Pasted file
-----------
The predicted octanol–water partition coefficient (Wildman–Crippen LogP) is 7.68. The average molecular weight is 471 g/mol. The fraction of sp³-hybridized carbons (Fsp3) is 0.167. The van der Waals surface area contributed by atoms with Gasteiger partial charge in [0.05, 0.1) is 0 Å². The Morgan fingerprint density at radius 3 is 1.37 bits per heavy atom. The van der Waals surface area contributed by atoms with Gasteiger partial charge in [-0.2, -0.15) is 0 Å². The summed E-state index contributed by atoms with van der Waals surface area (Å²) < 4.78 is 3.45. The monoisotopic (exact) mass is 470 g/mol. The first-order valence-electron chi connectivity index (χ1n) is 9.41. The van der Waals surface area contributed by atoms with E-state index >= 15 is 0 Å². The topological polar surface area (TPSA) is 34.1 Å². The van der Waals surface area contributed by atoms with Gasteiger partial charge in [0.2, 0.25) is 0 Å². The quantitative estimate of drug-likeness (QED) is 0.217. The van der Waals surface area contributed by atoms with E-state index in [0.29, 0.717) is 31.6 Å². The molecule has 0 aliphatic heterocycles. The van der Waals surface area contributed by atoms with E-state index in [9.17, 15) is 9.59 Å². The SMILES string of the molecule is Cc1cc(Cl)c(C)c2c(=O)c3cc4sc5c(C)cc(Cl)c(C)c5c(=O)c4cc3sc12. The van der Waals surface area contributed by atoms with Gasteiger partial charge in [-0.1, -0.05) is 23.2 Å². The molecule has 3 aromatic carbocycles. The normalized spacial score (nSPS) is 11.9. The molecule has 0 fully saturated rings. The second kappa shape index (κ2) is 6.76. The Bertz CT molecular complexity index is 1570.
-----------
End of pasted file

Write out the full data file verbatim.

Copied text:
The predicted octanol–water partition coefficient (Wildman–Crippen LogP) is 7.68. The average molecular weight is 471 g/mol. The fraction of sp³-hybridized carbons (Fsp3) is 0.167. The van der Waals surface area contributed by atoms with Gasteiger partial charge in [0.05, 0.1) is 0 Å². The Morgan fingerprint density at radius 3 is 1.37 bits per heavy atom. The van der Waals surface area contributed by atoms with Gasteiger partial charge in [-0.2, -0.15) is 0 Å². The summed E-state index contributed by atoms with van der Waals surface area (Å²) < 4.78 is 3.45. The monoisotopic (exact) mass is 470 g/mol. The first-order valence-electron chi connectivity index (χ1n) is 9.41. The van der Waals surface area contributed by atoms with E-state index >= 15 is 0 Å². The topological polar surface area (TPSA) is 34.1 Å². The van der Waals surface area contributed by atoms with Gasteiger partial charge in [0.2, 0.25) is 0 Å². The quantitative estimate of drug-likeness (QED) is 0.217. The van der Waals surface area contributed by atoms with E-state index in [0.29, 0.717) is 31.6 Å². The molecule has 0 aliphatic heterocycles. The van der Waals surface area contributed by atoms with E-state index in [9.17, 15) is 9.59 Å². The SMILES string of the molecule is Cc1cc(Cl)c(C)c2c(=O)c3cc4sc5c(C)cc(Cl)c(C)c5c(=O)c4cc3sc12. The van der Waals surface area contributed by atoms with Gasteiger partial charge in [-0.1, -0.05) is 23.2 Å². The molecule has 3 aromatic carbocycles. The normalized spacial score (nSPS) is 11.9. The molecule has 0 fully saturated rings. The second kappa shape index (κ2) is 6.76. The Bertz CT molecular complexity index is 1570.